A basic guide to Selfhosting.
Published on: 1/04/2020. Edited on 03/09/2020.

In the age of privacy invasions and data breaches, it's now more important than ever to store all of your data locally instead of having your data in some company's data farm. A great way to do this is to set up your own server. This guide is going to try to explain how you can start selfhosting.

Why should you Selfhost?

There are alot of reasons as to why you should selfhost, like:
Moreover, you can selfhost your data on most, if not any spare computer. Even a $35 Raspberry pi 4(1) or an old Laptop will suffice.

How you can selfhost

"How can I start selfhosting?" you might ask. Well, you'll first need the following:
  1. An Internet connection, Obviously
  2. A *Nix operating system (cause Windows Server is a meme.)
  3. knowledge of networking and computers will be helpful.
If you're setting up a home server, you will also need:
  1. A Computer with a gigabit ethernet port. (2)
  2. Storage, such as a hard dive (an external one can be used, but they tend to be less reliable than standalone hard drives)

Step 1: Pick an operating system.

without an OS, you just have a metal box of capacitors and PCBs. Picking an operating system is the first step in making a home server.
I'm going to use Gnu/linux here, but Bsd-based OS's can work as well. There are many distros to choose from. Personally, I'd pick one of the following:
Most Gnu/linux OSes can work well for server use (with a bit of tweaking and optimizing of course) but there are specific things you need to look out for in a distribution, like how frequent are the packages updated, how stable is the distribution itself, etc.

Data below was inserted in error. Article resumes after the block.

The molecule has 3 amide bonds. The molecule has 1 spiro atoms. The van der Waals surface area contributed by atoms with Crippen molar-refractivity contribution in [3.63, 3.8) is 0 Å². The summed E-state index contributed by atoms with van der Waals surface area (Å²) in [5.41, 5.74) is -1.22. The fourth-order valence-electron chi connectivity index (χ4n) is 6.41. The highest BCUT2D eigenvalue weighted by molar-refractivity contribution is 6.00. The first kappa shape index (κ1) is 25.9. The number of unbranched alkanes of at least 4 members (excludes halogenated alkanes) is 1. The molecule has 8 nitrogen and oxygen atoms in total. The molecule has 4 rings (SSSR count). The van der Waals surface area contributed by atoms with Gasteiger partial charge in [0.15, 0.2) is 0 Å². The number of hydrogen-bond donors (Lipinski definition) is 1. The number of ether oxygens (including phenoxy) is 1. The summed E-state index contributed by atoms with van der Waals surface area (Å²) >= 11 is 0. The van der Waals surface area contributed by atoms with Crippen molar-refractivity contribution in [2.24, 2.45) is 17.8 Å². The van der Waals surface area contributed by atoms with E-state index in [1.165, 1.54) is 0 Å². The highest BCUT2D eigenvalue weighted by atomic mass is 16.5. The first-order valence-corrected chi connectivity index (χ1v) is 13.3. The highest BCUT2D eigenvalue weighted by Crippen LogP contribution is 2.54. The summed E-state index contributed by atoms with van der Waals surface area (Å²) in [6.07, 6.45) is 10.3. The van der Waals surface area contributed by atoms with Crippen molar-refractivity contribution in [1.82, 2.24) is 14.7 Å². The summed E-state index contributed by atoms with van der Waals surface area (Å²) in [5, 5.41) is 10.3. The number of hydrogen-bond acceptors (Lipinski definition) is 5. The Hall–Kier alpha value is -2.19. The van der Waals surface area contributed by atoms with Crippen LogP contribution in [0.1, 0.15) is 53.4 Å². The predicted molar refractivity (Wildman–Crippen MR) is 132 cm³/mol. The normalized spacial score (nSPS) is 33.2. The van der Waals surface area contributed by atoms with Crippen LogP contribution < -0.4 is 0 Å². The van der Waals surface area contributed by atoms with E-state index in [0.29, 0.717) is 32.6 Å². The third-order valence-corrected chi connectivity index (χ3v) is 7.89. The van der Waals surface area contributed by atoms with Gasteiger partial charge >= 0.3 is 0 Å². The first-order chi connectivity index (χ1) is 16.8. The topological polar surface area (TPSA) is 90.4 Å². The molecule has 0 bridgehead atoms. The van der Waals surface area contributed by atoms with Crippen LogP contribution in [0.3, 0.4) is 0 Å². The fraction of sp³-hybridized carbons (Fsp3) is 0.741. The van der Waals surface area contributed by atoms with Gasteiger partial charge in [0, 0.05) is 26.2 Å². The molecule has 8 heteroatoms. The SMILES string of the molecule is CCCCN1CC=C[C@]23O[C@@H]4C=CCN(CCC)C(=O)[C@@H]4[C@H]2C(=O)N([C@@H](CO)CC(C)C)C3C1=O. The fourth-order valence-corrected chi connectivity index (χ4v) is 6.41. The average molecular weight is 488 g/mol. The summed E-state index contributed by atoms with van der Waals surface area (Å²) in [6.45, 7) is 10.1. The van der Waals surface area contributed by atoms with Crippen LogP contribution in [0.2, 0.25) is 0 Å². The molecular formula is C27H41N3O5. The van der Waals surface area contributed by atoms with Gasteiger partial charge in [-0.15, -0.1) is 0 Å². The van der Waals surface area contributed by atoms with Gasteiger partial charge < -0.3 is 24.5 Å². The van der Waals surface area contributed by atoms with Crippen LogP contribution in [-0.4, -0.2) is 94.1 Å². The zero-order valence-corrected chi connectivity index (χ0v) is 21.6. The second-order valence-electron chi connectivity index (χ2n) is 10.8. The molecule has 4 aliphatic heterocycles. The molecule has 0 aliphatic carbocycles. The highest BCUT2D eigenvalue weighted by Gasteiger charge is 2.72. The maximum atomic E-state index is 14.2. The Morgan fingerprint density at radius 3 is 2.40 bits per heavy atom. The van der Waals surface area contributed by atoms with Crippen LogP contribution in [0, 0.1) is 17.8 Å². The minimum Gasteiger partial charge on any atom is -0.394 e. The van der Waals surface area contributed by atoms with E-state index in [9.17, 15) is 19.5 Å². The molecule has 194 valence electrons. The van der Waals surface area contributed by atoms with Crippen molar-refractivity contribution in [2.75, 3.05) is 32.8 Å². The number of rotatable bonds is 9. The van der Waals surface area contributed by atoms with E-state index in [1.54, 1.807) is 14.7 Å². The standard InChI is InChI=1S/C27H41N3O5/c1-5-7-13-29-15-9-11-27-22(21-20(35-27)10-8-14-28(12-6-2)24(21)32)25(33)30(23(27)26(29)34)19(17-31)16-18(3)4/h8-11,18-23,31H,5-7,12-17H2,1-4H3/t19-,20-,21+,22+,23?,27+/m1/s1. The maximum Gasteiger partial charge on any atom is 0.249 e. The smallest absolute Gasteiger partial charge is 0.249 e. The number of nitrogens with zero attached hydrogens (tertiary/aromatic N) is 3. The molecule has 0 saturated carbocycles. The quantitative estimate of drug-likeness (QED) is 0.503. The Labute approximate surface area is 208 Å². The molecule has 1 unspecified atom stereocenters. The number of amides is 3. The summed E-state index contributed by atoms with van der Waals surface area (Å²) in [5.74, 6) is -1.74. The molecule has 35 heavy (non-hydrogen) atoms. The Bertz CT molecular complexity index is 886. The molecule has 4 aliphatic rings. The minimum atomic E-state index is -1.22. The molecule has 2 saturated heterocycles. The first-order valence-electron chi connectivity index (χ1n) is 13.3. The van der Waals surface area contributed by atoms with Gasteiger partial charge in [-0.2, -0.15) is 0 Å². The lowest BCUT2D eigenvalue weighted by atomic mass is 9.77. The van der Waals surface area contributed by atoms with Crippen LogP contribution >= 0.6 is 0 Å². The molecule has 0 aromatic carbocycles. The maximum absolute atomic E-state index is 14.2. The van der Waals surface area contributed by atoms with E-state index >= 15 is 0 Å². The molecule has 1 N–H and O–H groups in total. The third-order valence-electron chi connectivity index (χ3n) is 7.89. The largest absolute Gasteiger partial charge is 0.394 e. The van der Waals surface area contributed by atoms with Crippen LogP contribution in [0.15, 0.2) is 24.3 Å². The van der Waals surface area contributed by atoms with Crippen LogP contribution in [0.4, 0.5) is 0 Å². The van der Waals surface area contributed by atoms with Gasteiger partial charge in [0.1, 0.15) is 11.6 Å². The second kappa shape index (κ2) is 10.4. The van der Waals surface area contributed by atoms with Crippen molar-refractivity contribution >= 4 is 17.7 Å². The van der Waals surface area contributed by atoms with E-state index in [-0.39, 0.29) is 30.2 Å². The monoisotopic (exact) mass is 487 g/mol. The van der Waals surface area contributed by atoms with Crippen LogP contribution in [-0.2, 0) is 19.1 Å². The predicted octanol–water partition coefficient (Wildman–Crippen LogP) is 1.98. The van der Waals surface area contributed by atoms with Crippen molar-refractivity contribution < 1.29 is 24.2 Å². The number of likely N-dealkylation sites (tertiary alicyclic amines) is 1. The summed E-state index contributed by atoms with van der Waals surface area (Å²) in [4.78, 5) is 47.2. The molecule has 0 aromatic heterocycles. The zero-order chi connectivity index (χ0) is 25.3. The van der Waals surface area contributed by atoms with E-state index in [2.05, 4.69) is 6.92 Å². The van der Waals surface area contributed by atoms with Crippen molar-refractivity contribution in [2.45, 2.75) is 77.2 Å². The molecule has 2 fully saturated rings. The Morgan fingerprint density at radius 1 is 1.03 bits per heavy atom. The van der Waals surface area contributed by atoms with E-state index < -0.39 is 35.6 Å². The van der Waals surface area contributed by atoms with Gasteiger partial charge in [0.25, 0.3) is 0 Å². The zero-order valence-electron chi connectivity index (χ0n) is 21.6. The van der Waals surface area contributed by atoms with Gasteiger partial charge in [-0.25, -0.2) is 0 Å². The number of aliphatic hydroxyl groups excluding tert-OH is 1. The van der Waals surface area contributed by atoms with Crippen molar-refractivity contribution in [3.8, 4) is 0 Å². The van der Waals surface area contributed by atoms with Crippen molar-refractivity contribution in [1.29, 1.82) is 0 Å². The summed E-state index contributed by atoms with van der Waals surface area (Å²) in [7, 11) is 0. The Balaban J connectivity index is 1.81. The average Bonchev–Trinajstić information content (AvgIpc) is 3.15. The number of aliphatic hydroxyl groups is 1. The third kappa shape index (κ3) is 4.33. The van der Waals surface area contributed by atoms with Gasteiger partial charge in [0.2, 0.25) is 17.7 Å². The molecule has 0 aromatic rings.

Step 2: Install it on your machine (home server only).

This step is pretty easy (for most distros at least, looking at you Arch Linux), just get a flash drive, download the ISO, flash it on the flash drive using Rufus for windows ( BalenaEtcher if you're a normie.) or DD for *nix or macOS, complete the installation, then Bob's your uncle!
If you are using a VPS, then the operating systems are a one click install in the VPS setup page.

Step 3: Securing your server.

If you're ever gonna set up a server, no matter what it's use case is, or what you have on it, you must secure it properly to prevent any unwanted breaches. this can be done by replacing the SSH password with a SSH key, Disabling root login, Securing your services with HTTPS instead of HTTP, and regularly updating your software in case there is a vulnerability, Among others.

Step 4: Recommended software and self hosting ideas.

Now that you have a server up and running, it's time to start filling it up with software to make it useful. I'd recommend the following software for the following use cases:

Step 4: profit?

You should now have a server built to fit your needs. Very nice 👌

Additional points:

  1. It is HIGHLY recommended that you do not use a raspberry pi earlier than the raspberry pi 4 if you want to set up a home server, as earlier versions do not have usb3 or gigabit ethernet, so on top of the already slow USB2 file transfer speeds, having 100MBit ethernet will slow file transfers to a crawl. At that point, it's just better to download whatever you want from the internet than from one of those.
  2. While a wireless home server is possible, it is highly prefered to use a wired internet connection as your home server will be used to move data back and forth, and that might saturate your wifi network, leaving it very slow.